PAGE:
Package, Chip, and PCB Electromagnetic Field Simulation

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In recent years, electronic devices and systems have been decreasing in size, weight, and supply voltage yet increasing in speed, frequency, and circuit complexity.  Gone the days when the electronics engineer used to do away with just a knowledge of the circuit schematic and some hand calculations. Nowadays, the smallest physical details such as holes, bents, bond wires,  dielectric material, stack-ups, junctions, discontinuities, and of course the frequency and clock speed hugely and exceedingly affect the performance of the electronic device and system such as packages, chips, PCBs, CPUs, and ICs.  For instance, a CPU chip operating at ISM and radio bands has literally become just like an antenna radiating a significant amount of electromagnetic energy, especially when a heatsink is present in the design.  The electronics engineer has no choice but to consider electromagnetic field simulation to accurately characterize electronic components and circuits.  

Electronics Design Simulation in Solidworks 

EMWorks has the ideal electromagnetic solution, EMS and HFWorks, for you, the electronics engineer, fully and seamlessly embedded in Solidworks.  Whether your design involves signal integrity, power integrity, battery management, ICs, RF ICs, RF MEMS, power supply, power management, the combination EMS and HFWorks along with the CAD integration empower you to analyze the most intricate electronics devices and systems in record time.  You may even grab a 3D CAD model from the free CAD depositories such as,, and  which can save you time and effort.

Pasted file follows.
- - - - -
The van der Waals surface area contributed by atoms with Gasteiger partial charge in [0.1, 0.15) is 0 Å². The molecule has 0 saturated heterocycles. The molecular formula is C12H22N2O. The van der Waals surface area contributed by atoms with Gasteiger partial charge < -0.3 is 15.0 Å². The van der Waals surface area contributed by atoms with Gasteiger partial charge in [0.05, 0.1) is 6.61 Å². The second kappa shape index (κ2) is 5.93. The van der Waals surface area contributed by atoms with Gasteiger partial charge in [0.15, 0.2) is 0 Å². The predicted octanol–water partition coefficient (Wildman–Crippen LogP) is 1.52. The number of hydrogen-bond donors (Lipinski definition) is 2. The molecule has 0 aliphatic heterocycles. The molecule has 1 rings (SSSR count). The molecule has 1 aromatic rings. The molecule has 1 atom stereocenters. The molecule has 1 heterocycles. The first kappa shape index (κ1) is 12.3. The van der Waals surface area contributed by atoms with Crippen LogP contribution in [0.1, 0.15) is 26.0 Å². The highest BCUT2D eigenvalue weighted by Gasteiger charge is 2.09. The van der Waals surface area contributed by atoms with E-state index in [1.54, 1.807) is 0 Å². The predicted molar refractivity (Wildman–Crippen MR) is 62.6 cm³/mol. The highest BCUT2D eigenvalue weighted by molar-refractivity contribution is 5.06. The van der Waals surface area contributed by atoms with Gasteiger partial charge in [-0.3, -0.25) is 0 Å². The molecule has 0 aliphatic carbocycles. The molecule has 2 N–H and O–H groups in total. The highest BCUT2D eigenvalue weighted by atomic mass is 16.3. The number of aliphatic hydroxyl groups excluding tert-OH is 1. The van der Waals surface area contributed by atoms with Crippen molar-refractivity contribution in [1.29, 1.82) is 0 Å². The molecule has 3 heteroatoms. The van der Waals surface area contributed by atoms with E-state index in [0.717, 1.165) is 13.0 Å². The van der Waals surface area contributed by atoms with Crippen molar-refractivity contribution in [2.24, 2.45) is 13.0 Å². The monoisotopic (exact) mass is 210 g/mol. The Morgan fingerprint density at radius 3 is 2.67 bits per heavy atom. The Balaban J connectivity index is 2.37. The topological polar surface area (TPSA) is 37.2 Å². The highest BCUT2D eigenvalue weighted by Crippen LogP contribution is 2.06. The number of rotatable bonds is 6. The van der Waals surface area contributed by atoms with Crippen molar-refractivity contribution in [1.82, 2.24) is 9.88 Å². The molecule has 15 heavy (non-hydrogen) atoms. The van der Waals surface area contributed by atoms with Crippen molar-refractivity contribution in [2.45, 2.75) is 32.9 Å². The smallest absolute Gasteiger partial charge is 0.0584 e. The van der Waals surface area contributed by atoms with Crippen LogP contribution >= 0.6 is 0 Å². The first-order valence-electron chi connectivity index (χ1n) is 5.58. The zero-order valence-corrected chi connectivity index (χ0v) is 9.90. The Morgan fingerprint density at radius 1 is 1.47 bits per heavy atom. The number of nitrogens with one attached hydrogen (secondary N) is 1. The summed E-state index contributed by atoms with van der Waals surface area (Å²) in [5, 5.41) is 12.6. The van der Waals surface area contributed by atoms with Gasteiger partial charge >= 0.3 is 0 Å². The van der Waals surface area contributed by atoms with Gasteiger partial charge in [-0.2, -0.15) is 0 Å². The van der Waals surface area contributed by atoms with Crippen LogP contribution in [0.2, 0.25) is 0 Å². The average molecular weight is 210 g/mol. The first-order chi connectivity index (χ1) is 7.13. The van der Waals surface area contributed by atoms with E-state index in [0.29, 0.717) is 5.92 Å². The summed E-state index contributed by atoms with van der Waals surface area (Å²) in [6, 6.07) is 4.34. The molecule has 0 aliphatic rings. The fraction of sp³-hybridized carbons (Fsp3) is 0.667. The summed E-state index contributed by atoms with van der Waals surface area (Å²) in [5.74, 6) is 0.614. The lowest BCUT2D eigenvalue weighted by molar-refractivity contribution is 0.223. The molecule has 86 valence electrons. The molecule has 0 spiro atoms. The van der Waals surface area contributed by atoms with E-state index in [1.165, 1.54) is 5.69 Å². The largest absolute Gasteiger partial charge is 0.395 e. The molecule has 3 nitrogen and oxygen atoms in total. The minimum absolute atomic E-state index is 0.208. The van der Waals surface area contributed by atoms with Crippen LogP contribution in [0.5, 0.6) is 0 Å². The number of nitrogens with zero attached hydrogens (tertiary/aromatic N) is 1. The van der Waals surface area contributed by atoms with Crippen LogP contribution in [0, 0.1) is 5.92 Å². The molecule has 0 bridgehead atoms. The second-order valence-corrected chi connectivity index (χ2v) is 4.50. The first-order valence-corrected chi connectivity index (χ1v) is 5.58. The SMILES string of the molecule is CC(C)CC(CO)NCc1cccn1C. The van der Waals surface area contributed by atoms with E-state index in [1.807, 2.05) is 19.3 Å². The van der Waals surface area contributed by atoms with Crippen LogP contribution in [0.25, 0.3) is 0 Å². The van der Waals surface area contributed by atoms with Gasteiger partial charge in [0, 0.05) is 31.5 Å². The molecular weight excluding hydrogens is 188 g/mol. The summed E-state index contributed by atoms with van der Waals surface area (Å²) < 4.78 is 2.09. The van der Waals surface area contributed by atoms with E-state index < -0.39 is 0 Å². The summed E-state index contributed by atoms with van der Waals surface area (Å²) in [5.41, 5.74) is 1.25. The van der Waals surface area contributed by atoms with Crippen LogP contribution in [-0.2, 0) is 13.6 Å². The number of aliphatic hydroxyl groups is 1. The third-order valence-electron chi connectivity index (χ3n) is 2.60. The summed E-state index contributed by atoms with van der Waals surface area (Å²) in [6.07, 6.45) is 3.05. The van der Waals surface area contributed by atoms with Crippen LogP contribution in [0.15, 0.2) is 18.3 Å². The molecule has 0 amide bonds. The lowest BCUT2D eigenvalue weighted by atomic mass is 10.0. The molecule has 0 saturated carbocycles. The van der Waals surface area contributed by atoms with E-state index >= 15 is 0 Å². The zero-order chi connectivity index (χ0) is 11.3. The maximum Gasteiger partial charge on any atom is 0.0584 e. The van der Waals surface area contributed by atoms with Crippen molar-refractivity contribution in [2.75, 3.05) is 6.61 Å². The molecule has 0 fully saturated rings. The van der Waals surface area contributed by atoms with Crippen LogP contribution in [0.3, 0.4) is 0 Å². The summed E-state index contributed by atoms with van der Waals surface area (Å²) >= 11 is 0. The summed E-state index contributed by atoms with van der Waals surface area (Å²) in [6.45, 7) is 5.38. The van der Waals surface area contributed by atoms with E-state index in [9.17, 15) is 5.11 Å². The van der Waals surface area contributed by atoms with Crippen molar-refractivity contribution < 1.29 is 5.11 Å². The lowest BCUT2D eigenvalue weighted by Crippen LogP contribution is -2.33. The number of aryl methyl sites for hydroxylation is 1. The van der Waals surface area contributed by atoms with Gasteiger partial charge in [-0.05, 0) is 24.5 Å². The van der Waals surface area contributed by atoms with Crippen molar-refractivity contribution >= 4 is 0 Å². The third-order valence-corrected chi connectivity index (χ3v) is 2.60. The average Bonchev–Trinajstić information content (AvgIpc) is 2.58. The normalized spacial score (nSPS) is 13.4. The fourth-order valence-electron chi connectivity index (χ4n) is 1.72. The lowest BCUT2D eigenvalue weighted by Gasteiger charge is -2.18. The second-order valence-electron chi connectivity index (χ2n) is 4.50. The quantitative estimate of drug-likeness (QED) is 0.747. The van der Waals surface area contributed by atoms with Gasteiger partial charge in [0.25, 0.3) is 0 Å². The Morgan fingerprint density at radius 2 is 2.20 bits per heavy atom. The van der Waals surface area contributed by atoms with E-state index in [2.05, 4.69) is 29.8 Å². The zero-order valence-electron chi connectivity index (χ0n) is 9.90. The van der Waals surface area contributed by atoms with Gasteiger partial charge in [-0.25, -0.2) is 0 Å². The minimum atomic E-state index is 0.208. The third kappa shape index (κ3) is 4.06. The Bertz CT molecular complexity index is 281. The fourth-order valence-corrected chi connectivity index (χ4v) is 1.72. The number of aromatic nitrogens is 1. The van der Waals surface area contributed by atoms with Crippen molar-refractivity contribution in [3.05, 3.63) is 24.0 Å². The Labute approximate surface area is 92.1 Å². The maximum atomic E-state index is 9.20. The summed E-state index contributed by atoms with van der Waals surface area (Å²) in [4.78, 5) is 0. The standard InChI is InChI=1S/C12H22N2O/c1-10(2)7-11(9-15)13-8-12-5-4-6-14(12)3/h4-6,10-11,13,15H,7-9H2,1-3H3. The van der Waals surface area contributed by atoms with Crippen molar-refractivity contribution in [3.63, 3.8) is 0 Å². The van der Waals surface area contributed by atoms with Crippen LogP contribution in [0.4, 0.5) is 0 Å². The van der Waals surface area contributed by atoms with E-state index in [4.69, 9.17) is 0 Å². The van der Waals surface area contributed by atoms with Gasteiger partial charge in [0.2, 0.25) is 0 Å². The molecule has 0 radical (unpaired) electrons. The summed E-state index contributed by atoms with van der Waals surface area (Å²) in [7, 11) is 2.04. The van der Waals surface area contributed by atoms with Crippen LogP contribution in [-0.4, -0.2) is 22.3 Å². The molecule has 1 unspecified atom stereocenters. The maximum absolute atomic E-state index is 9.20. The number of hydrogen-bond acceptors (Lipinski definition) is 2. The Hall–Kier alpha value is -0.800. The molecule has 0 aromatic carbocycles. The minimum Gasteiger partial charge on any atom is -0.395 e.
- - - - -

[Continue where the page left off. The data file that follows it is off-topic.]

Do I Need EMS or HFWorks for my electronic device?

Using a physics jargon:
  • EMS neglects Maxwell’s displacement current.  It is a static and quasi-static approach. The electric and magnetic fields decouple.  Hence, EMS addresses static electric and magnetic fields calculation, electromagnetic induction, eddy current skin effect, proximity effect, electromagnetic pulse, and motion phenomena. Valid for frequencies from DC to ~ 1GHz.
  • HFWorks accounts for Maxwell’s displacement current.  It is a full-wave approach where the electric and magnetic field are coupled.  Hence, HFWorks addresses electromagnetic radiation, electromagnetic waves, electromagnetic interference, and electromagnetic compatibility phenomena for frequencies from few hundred MHz and beyond.
Using an electronics and devices language,

EMS shall be used in the following situations:
  • If the device is very small compared to the wavelength.
  • For frequencies ranging from DC to a few hundred MHz.
  • To compute dielectric breakdown and force.
  • To compute structural deformation due to electromagnetic force or heat.
  • If a shield uses steel where the saturation is a concern.
  • To study power integrity, power supply, power management, and battery management.
  • To compute capacitance, inductance, and resistance.
  • To study the skin and proximity effects.

Whereas HFWorks shall be used in the following situations:
  • If the device is comparable or larger than the wavelength.
  • For frequencies ranging from a few hundred MHz to few hundred GHz.
  • To calculate the radiation and far-fields.
  • To compute S-parameters, e.g.insertion loss and return loss.
  • To compute impedance and signal propagation.
  • To compute the TDR.
  • To study crosstalk and distortion.
  • To study signal integrity.
  • To compute the heat due to dielectric and conductor losses.
  • To study resonance behavior and compute quality factors.  
The following examples shed some light on how to use  EMS and HFWorks to model and simulate your electronic device and systems.